Johnson County reports first confirmed case of COVID-19 Omicron variant

Johnson County health officials announced Wednesday they had identified the first confirmed case of the Omicron variant in the county, a man younger than 30. The county health department said it was working to identify the man's close contacts. Health officials say the best way to prevent severe illness from the disease is vaccination. File photo.

The Johnson County Department of Health and Environment on Wednesday afternoon reported the first confirmed case of the Omicron variant of COVID-19 in a county resident.

JCDHE said in a brief statement that officials were “working to investigate the case,” which occurred in a man younger than 30.

It was not immediately clear if the man had been vaccinated or how severe, if any, the symptoms he was exhibiting.

The statement said health officials were also working to “identify and communicate with those who may have come in contact with the confirmed case.”

“The best way to prevent severe illness, hospitalization and death from COVID-19 is to get vaccinated,” Sanmi Areola, the county health director, Ph.D., is quoted in the statement.

“Get your first, second or booster dose as soon, when eligible, as you can to protect yourself and your loved ones,” he said.

The development is not necessarily a surprise. Local health officials have been warning for weeks that the highly contagious Omicron variant was likely already circulating in the Kansas City region.

On Monday, two Wyandotte County residents tested positive for the Omicron variant, the first confirmed cases in the Kansas City metro.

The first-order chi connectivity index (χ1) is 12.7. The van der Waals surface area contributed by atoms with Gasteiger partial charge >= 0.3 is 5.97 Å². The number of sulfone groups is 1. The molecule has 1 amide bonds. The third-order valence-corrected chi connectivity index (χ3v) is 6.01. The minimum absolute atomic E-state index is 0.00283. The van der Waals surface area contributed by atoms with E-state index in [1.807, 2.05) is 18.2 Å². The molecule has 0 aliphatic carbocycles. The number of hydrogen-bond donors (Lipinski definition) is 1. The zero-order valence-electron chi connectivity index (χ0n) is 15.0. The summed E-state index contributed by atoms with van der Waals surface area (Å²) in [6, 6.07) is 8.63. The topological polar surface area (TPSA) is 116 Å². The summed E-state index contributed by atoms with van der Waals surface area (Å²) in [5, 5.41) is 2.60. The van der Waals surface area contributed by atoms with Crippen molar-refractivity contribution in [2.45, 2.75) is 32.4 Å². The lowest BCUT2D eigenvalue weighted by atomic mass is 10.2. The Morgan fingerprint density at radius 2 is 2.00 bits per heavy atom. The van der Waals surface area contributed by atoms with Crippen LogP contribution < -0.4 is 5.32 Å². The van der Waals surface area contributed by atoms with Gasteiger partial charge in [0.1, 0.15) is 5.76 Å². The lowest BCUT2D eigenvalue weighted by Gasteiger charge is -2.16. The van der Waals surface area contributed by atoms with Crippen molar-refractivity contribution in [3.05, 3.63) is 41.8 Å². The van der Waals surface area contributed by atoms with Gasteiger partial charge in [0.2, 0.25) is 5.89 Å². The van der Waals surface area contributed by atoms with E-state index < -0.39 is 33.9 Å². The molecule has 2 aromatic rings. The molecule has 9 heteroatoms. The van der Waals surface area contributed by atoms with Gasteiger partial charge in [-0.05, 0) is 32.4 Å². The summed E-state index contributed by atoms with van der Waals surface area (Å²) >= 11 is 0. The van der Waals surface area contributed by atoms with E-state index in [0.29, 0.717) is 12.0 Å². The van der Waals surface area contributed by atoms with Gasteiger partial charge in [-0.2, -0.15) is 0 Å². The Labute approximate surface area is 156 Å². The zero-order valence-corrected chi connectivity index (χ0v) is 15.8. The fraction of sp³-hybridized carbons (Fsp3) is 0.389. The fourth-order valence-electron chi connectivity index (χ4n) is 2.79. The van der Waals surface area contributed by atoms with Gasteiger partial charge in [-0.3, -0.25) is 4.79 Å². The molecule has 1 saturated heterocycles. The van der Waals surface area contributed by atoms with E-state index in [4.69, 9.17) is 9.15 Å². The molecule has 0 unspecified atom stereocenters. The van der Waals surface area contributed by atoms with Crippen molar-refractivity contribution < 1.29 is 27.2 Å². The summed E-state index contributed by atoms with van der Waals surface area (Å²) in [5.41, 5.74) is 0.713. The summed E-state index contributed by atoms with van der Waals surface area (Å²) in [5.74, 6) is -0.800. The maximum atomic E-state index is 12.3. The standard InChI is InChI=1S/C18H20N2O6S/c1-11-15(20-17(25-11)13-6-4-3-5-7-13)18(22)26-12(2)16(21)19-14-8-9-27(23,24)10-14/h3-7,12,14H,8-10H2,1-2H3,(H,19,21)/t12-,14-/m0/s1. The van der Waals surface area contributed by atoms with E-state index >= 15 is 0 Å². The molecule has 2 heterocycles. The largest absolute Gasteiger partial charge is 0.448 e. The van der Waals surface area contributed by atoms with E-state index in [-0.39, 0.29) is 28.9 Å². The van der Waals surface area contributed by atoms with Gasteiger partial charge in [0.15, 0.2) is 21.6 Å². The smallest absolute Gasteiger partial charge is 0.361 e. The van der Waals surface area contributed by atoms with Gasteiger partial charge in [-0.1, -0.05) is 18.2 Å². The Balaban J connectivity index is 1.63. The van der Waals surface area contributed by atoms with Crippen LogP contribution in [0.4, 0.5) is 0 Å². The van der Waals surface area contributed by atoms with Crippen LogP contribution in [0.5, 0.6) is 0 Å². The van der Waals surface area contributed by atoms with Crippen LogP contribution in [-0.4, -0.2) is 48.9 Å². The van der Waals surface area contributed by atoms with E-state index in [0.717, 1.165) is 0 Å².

Researchers this week also announced viral strands taken from wastewater samples in Jackson County, Mo., had “mutations associated with Omicron.”

The CDC says the Omicron variant is now the dominant strain in the U.S., accounting for nearly 75% of new sequenced cases.

There is also emerging data to suggest Omicron, though more contagious than previous mutations of the virus, may cause less severe reactions and lead to fewer hospitalizations.  Though health officials have qualified that by saying since Omicron is so contagious, hospitals could still be overwhelmed with new COVID-19 cases, especially among the unvaccinated.

The news of Omicron’s spread comes as cases in Johnson County are cresting towards a new peak.

Johnson County is currently in an area of “high” community risk, with 365 new cases per 100,000 residents recorded on Tuesday, Dec. 21, and a positivity rate of 11.3%, figures last recorded in January when mass vaccination efforts were just getting underway.

On Tuesday, the University of Kansas Health System reported 84 patients with COVID-19, including 61 active infections.

Of those cases, the hospital said, 19 were in the ICU and 13 were on ventilators. Only 2 of the 84 patients were fully vaccinated, the hospital said.